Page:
Anonymous v-c: true leadership requires self-sacrifice

If the line you have drawn in the sand is crossed, resign

October 3, 2013

Being a good v-c is about drawing lines in the sand that you are not prepared to cross - and being willing to depart if they are crossed

Loud applause – as close to an ovation as you get from a room of grey suits – and the incoming president of the National Union of Students returns to her seat.

Toni Pearce’s speech at this year’s Universities UK annual conference was certainly rousing. If you had looked closely, however, you might also have detected a hint of envy in the room.

Envy? From a generation who reaped the benefits of full grants, no tuition fees, no loans, no debt, and a labour market more willing and able to supply graduate careers? As Pearce reminded us at the University of Leicester, we have plenty to be grateful for.

So why the envy? Pearce was the latest in a long line of persuasive NUS presidents urging vice-chancellors to identify what they believe in, to stand up for the common good, to push the celebrities off the breakfast sofa, to marginalise the extremists on Question Time and to provide answers based on knowledge, understanding and careful evaluation of the evidence, usurping the knee-jerk populist response.

And as we cast an eye across freshers’ week, there is the odd moment when we think we would like to be radical, hip and “down with the kids”. In reality, though, we are mostly middle-aged, male, grey – and even a bit dull.

We have learned to be dull – careful with our words in public and careful about appending our name to those words. As the press coverage of the conference showed, one use of the term “xenophobia” (in a question to the secretary of state) guarantees a headline in The Times the following day.

We all know that the average “life expectancy” for a vice-chancellor in the role is less than five years and that governing bodies can be notoriously fickle. While a retiring vice-chancellor might still have a career, a redundant one does not.

Are we nothing more than the self-preservation society, then? It’s more complicated than that. We know that universities operate in an increasingly marketised environment and that negative publicity can destroy an institution’s reputation, causing collateral damage to the careers of many.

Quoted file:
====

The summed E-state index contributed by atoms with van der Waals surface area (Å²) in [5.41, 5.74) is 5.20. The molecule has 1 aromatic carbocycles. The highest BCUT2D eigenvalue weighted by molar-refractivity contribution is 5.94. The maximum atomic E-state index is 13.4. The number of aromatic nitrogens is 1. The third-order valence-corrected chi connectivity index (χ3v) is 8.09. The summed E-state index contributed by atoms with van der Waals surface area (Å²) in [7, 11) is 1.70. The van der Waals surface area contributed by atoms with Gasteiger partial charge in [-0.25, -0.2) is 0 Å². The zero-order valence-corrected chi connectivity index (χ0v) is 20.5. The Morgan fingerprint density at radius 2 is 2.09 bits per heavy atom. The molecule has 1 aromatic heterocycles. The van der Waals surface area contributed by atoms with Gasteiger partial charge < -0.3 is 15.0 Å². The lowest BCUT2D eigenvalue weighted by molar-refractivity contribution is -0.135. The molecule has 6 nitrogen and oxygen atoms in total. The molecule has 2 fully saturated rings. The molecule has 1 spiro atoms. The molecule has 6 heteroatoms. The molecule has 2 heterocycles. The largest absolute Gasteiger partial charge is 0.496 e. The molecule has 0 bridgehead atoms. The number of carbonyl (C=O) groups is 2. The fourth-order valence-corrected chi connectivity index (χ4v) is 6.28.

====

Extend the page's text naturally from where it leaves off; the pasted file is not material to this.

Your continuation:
Does this leave us with a leadership devoid of principle, denuded of values, one that hides its beliefs from public scrutiny?

Vice-chancellors, speaking in private, invariably have strong views. All those I have spoken to believe in the transformational power of education. Yes, the salary is a significant incentive, but most accepted and welcomed the opportunity to lead because they believed they could develop their university and profession, and change individuals’ life chances for the better.

Being a good vice-chancellor isn’t about being on our television screens: it is about being prepared to fight for what you believe in and what you can provide evidence for, drawing lines in the sand that you are not prepared to cross – and being willing to depart if they are crossed.

To be a good vice-chancellor, you have to be prepared to stop being a vice-chancellor.

Say your senate, council, academic board and governing body have listened to the siren cries of ministers and are shying away from charging a market fee. The perceived status of your university and its capacity to recruit are under threat. Persuasion hasn’t worked. What should you do? Resign. Perhaps you know that your university is no longer progressing relative to the sector. What should you do? Resign. You are being driven in directions that are totally alien to your judgement, your values and your beliefs, and you see no way of changing course. What should you do? Resign.

To resign a post on principle is a luxury most cannot afford, but after three decades in academia, business or industry, with a lifetime of career progression and a decent pension scheme, it is a luxury available to a privileged few.

If it reaches that point, integrity intact, what does the future hold? Well, there may yet be a place on the breakfast sofa – providing the media are interested in heavily caveated, rational and informed debate. A forlorn hope?

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Reader's comments (1)

Very candid account of the challenges faced by vice-chancellors.

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